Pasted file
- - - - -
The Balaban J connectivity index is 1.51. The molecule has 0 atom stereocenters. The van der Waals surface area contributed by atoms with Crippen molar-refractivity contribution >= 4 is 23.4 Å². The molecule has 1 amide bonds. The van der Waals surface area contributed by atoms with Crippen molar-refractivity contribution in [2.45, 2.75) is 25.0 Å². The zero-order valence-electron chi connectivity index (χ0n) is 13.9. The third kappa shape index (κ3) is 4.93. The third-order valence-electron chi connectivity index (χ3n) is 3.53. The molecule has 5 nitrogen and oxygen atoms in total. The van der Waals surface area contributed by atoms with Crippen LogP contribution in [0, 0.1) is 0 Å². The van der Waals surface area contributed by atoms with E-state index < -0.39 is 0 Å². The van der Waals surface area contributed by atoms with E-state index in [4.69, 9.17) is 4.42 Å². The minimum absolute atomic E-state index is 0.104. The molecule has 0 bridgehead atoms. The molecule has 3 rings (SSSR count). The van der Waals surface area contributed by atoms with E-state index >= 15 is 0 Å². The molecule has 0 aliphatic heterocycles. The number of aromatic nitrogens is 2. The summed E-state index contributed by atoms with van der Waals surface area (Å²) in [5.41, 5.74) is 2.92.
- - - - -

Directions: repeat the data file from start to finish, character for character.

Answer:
The Balaban J connectivity index is 1.51. The molecule has 0 atom stereocenters. The van der Waals surface area contributed by atoms with Crippen molar-refractivity contribution >= 4 is 23.4 Å². The molecule has 1 amide bonds. The van der Waals surface area contributed by atoms with Crippen molar-refractivity contribution in [2.45, 2.75) is 25.0 Å². The zero-order valence-electron chi connectivity index (χ0n) is 13.9. The third kappa shape index (κ3) is 4.93. The third-order valence-electron chi connectivity index (χ3n) is 3.53. The molecule has 5 nitrogen and oxygen atoms in total. The van der Waals surface area contributed by atoms with Crippen LogP contribution in [0, 0.1) is 0 Å². The van der Waals surface area contributed by atoms with E-state index < -0.39 is 0 Å². The van der Waals surface area contributed by atoms with E-state index in [4.69, 9.17) is 4.42 Å². The minimum absolute atomic E-state index is 0.104. The molecule has 0 bridgehead atoms. The molecule has 3 rings (SSSR count). The van der Waals surface area contributed by atoms with E-state index >= 15 is 0 Å². The molecule has 0 aliphatic heterocycles. The number of aromatic nitrogens is 2. The summed E-state index contributed by atoms with van der Waals surface area (Å²) in [5.41, 5.74) is 2.92.